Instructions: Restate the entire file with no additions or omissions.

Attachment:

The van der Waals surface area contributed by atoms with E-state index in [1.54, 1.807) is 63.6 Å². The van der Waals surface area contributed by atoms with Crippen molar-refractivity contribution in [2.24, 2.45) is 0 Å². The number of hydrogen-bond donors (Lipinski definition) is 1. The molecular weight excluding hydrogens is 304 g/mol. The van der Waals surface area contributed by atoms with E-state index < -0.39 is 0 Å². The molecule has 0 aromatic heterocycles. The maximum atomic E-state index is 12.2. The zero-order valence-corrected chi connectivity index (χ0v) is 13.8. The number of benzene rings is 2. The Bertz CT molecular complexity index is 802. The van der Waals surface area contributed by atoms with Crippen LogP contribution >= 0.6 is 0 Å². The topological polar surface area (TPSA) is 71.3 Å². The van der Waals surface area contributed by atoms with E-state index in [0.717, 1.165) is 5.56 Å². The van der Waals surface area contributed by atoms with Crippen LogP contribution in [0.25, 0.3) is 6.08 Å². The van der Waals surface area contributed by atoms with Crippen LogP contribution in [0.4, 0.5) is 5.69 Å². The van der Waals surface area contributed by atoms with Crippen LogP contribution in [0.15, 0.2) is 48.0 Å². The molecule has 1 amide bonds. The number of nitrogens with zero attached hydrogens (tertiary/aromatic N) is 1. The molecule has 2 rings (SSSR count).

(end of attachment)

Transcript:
The van der Waals surface area contributed by atoms with E-state index in [1.54, 1.807) is 63.6 Å². The van der Waals surface area contributed by atoms with Crippen molar-refractivity contribution in [2.24, 2.45) is 0 Å². The number of hydrogen-bond donors (Lipinski definition) is 1. The molecular weight excluding hydrogens is 304 g/mol. The van der Waals surface area contributed by atoms with E-state index < -0.39 is 0 Å². The molecule has 0 aromatic heterocycles. The maximum atomic E-state index is 12.2. The zero-order valence-corrected chi connectivity index (χ0v) is 13.8. The number of benzene rings is 2. The Bertz CT molecular complexity index is 802. The van der Waals surface area contributed by atoms with Crippen LogP contribution >= 0.6 is 0 Å². The topological polar surface area (TPSA) is 71.3 Å². The van der Waals surface area contributed by atoms with E-state index in [0.717, 1.165) is 5.56 Å². The van der Waals surface area contributed by atoms with Crippen LogP contribution in [0.25, 0.3) is 6.08 Å². The van der Waals surface area contributed by atoms with Crippen LogP contribution in [0.4, 0.5) is 5.69 Å². The van der Waals surface area contributed by atoms with Crippen LogP contribution in [0.15, 0.2) is 48.0 Å². The molecule has 1 amide bonds. The number of nitrogens with zero attached hydrogens (tertiary/aromatic N) is 1. The molecule has 2 rings (SSSR count).